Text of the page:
Wednesday’s Art Notes

BY Molly Finnegan  March 2, 2011 at 11:50 AM EDT

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After a four year, 2.5-billion-yuan expansion, people visited the National Museum Of China as it reopened on Tuesday in Beijing, China. Photo by ChinaFotoPress/ Getty Images

The National Museum of China, soon to be the largest museum in the world, covers Chinese history, but does not include information about the violence of the Cultural Revolution or Tiananmen Square, via AFP.

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The musicians of the Detroit Symphony Orchestra say they’ll end their almost six-month strike if the management will agree to binding arbitration, via the Detroit Free-Press|newswell|text|FRONTPAGE|s.

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On Wednesday at the White House, President Barack Obama will honor 19 artists and scholars with the National Medal for Arts and the National Humanities Medal, including several people we’ve interviewed at NewsHour over the years: writers Joyce Carol Oates, Donald Hall, Philip Roth, pianist Van Cliburn, and historian Gordon Wood.

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Former Sen. Christopher Dodd will take over as chief lobbyist for the Motion Picture Association of America, via the Los Angeles Times.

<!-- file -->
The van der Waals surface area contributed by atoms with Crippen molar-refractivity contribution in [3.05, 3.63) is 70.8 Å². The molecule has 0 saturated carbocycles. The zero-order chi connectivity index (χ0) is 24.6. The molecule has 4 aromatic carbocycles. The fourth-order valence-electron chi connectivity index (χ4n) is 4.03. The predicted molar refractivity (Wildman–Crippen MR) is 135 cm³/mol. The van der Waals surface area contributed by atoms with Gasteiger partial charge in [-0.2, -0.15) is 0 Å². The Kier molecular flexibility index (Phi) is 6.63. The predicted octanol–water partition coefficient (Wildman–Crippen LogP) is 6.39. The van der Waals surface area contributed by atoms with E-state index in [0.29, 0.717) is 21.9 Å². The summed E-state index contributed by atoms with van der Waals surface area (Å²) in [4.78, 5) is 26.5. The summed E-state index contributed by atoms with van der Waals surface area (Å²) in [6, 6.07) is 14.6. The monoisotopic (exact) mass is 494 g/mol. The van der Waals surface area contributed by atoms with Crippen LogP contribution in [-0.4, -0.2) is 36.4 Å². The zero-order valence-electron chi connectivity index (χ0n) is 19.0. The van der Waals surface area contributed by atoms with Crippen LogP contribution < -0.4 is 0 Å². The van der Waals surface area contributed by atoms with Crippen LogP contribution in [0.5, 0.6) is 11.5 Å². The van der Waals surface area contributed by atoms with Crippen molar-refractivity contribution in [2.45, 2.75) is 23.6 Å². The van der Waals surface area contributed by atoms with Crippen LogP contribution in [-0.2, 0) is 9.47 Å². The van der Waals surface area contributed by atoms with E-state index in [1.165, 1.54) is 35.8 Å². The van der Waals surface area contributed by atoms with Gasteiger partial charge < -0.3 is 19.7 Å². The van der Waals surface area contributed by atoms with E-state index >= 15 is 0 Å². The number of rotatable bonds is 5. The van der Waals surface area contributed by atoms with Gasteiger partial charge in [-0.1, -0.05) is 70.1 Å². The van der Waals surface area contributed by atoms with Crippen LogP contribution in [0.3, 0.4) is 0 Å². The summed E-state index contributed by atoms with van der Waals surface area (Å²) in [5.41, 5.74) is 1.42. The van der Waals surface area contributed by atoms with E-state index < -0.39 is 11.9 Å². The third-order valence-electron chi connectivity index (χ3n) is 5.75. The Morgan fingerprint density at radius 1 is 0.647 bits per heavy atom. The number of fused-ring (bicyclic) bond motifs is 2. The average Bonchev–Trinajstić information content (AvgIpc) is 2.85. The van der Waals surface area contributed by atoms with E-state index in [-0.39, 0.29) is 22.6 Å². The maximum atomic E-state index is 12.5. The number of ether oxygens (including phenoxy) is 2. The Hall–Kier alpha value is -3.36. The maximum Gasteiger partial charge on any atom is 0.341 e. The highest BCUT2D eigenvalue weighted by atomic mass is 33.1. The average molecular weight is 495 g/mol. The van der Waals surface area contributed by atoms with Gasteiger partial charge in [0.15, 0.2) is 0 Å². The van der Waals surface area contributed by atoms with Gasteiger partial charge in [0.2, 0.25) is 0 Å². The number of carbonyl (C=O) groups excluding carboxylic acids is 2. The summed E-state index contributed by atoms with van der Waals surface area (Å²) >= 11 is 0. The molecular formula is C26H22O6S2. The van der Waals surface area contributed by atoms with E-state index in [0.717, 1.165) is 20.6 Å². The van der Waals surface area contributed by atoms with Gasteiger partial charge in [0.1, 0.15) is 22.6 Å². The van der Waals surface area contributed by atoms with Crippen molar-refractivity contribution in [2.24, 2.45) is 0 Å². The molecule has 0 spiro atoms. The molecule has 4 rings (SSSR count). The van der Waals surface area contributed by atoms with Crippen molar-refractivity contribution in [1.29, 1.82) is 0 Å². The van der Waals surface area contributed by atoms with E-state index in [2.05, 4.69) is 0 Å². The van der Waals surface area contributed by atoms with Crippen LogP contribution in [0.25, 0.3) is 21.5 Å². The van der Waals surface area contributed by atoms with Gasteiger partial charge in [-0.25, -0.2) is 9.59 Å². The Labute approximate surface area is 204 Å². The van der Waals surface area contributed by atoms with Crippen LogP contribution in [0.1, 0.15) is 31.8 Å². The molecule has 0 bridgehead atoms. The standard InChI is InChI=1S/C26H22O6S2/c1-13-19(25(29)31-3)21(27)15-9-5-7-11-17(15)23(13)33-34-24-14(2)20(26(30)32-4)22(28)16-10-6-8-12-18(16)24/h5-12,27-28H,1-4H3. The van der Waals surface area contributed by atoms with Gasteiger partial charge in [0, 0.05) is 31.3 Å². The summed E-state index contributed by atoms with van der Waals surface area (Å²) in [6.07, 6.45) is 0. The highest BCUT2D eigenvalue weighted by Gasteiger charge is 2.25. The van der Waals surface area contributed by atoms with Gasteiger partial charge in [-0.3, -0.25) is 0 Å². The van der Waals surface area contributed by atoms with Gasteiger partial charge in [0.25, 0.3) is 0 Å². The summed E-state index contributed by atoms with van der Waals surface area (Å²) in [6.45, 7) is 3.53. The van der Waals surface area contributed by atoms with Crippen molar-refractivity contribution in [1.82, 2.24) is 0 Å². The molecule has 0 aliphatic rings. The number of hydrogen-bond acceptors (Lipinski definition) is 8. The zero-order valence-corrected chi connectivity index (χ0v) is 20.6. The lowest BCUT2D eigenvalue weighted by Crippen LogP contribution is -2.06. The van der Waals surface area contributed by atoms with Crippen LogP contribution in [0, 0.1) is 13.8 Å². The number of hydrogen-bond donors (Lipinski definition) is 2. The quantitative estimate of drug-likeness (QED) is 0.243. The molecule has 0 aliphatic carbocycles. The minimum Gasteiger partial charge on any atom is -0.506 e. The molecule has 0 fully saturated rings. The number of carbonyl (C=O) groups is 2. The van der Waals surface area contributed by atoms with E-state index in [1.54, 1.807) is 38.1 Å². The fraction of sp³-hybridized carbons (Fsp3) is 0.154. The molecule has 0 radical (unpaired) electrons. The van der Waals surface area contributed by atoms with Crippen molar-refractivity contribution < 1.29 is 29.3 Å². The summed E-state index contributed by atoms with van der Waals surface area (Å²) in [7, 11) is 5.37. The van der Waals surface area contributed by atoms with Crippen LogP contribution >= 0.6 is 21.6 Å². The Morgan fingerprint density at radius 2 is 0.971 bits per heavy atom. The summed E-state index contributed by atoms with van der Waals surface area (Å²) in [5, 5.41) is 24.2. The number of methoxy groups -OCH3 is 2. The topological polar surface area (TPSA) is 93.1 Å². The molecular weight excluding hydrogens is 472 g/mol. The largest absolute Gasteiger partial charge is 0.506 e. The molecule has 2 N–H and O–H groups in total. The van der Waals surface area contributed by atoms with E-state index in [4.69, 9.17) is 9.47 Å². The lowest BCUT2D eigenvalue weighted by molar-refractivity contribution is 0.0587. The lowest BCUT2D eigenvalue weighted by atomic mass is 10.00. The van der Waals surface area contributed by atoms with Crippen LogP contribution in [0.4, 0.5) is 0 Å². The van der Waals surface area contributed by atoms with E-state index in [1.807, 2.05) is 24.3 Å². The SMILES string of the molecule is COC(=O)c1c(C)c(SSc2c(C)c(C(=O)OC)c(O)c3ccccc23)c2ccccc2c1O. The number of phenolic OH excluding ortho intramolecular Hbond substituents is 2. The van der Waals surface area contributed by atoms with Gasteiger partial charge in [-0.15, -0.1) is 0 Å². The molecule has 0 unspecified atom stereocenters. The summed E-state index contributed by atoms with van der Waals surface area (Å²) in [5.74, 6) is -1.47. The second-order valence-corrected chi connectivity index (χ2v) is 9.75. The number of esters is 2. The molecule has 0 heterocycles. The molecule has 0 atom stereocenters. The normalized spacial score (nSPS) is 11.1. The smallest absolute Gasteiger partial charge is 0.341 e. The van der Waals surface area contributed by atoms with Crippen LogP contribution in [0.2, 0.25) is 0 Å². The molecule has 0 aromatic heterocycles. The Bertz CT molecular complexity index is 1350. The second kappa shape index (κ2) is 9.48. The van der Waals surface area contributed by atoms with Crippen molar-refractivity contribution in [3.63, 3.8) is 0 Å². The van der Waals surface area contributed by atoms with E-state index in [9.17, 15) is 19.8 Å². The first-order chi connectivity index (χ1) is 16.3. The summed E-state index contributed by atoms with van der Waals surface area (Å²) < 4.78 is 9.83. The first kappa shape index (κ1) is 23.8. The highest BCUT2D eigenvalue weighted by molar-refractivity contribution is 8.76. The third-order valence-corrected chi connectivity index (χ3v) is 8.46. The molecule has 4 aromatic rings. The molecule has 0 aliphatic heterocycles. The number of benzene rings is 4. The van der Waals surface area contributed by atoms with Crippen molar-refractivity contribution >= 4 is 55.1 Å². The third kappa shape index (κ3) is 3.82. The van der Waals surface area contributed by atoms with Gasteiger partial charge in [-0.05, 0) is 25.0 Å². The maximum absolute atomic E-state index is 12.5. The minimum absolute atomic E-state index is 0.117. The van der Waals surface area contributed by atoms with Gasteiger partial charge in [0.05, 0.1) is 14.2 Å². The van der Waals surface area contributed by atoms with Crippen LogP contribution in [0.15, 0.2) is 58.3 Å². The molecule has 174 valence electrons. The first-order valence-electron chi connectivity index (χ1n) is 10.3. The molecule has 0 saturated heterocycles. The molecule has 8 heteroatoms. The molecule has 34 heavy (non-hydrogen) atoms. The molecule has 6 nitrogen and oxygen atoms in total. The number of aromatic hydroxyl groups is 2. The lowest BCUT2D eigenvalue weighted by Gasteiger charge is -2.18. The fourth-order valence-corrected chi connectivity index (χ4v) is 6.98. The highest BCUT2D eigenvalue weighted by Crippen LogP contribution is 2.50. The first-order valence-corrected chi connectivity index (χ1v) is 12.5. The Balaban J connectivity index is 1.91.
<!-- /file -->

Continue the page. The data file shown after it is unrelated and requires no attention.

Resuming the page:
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A new museum that houses the art collection of Carlos Slim, the richest man in the world, was inaugurated in Mexico City on Tuesday, via The Associated Press. The museum opens to the public on March 29.

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Boston Symphony Orchestra Music Director James Levine has withdrawn as conductor for the remainder of the season, suffering from back pain, via The Boston Globe.

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Librarians are voicing anger over a new e-book policy from publisher Harper Collins that limits the amount of times a digital title can be “lent” each year before libraries have to buy a new license, via Publishers Weekly.

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Eugene Fodor, an award-winning American violin virtuoso whose lifestyle in the 1970s and 80s more resembled that of a rock star than a classical musician, has died from liver failure at the age of 60, via The Washington Post.